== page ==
It’s hard not to have strong feelings about Paul Kagame, Rwanda’s president.
The one-time rebel leader, who grew up in a Ugandan refugee camp after many Tutsis were pushed out of Rwanda in the 1950s and 1960s, marched into Rwanda’s capital in mid-1994 to take power as the international community dithered, thereby ending the country’s horrific genocide. He spent the next six years working to pacify the country through various security measures and then set about modernizing Rwanda. When he became president in 2000, he announced his Vision 2020 plan to develop the country. Since 2000, his efforts have won the praise of everyone from former president U.S. Bill Clinton to Microsoft icon and philanthropist Bill Gates for rebuilding the country’s infrastructure, developing Rwandan education and health care and restoring the rule of law. He can boast an attractive record of foreign investment, and it’s hard not to credit Kagame for an average GDP growth rate of 8.1% in the past 12 years.
But Kagame has served as Rwanda’s de facto or de jure leader since 1994, and he presides over a country where political parties and freedom to assemble are severely restrained and press freedom is very low, a country where critics charge that he rules with an authoritarian style and where dissenters are forced into exile. His angelic reputation among the international community has been tarnished by his support for the M23 rebels in eastern Congo who are fighting against Congolese president Joseph Kabila.
Suffice it to say that Kagame is a complex figure — Rwanda’s semi-authoritarian savior. But as a rising power in eastern and central Africa and a touchstone for the failure of the international community to stop genocide two decades ago, the country’s political progress is just as important as its impressive economic progress.
A three-step process to long-term development
Kagame’s project to pull Rwanda out of underdevelopment by the year 2020 is essentially a tripartite plan. The first task was soothing the bitter hatreds that led to the 1994 genocide and bringing about reconciliation and security. A key part of that effort is to try to erase the distinction between ‘Hutu’ and ‘Tutsi,’ and those labels are no longer even seen as appropriate in many parts of Rwandan society today (and given that it’s hard to know whether ‘Hutu’ and ‘Tutsi’ are more racial/ethnic distinctions than convenient colonial-era labels, that’s probably as it should be). That’s the reason Kagame initially intervened in Congo in the late 1990s — to repatriate all Rwandans and prevent a Hutu counterattack from inside eastern Congo. Kagame has largely succeeded in the task, which is not to say that Rwanda hasn’t had small moments of violence in the past 19 years, but it hasn’t seen any large-scale violence conducted on the basis of ethnicity. Rwanda’s unique gacaca courts, while not perfect, attempt to balance a line of justice somewhere between retribution and reconciliation.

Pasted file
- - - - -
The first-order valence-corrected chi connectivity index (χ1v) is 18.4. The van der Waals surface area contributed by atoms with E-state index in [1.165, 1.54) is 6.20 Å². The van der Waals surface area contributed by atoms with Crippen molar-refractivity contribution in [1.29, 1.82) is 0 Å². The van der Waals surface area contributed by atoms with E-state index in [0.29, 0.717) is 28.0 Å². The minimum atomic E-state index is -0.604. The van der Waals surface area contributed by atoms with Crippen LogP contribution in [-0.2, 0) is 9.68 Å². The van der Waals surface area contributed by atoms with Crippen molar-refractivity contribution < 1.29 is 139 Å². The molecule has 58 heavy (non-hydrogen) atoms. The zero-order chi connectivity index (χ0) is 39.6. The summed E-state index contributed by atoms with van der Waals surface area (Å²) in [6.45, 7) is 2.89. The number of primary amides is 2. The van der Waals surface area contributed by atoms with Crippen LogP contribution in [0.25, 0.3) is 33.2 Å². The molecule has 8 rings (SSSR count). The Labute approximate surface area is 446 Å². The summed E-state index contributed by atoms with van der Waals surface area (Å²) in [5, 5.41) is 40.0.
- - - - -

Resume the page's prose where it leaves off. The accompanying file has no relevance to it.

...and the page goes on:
The second task was developing the kind of infrastructure that’s led to the kind of extraordinary economic growth that Rwanda now takes for granted — that’s what Vision 2020 was all about, though Kagame’s plans now also include greater efforts at population control. Rwanda remains one of the most densely populated countries in sub-Saharan Africa, and overpopulation has been blamed as one cause of Hutu-Tutsi tensions even before 1994.
But Kagame’s third task is perhaps the most important of all — crafting a political system that will guarantee and institutionalize the gains that Rwanda has made in the past two decades under Kagame. Kagame himself is term-limited to just two seven-terms in office as president, which means that, barring constitutional amendments, he will step down in 2017 — that’s just four years away. So we’re now entering a crucial time for Rwanda and for Kagame. And next month’s elections are the sole opportunity for electoral participation between now and 2017.
The campaign that kicked off this week for parliamentary elections scheduled for September 16 through 18 takes place in a very peculiar Rwandan context.
Kagame’s rebel army-turned-political party, the Rwandan Patriotic Front (RPF), controls political power in Rwanda, and though the 80-member Chamber of Deputies, the Rwandan parliament’s lower house, has far less power than Kagame himself, the RPF dominates it. Several existing parties, such as the Christian Democratic Party, Islamic Democratic Party, the Rwandan Socialist Party, and the Democratic Union of the Rwandan People, hold seats in the Chamber of Deputies though they are emasculated RPF allies, not a vibrant array of policy alternatives.
Parties in Rwanda are forbidden from organizing around ethnic identity, including over ‘Tutsi’ or ‘Hutu’ identity, and the current RPF has significant Hutu membership, though Kagame and his inner circle are all Tutsi. While it’s hard to describe Kagame’s 2003 and 2010 presidential elections as ‘free’ or ‘fair’ in any standard sense of the word, he certainly commands great support among Rwandans, including his own Tutsi base and from the Hutus that comprise 85% of Rwanda’s 11 million people.
Of the 80 members of the Chamber of Deputies, only 53 members are elected directly (through proportional representation), and the RPF and its allies currently hold 42 of those 53 seats. An addition 24 female deputies are elected through provincial councils, with two youth representatives and one disables representative also appointed separately. The 26 members of the Senate are all appointed by the president or through provincial councils or other institutions in Rwanda, including universities.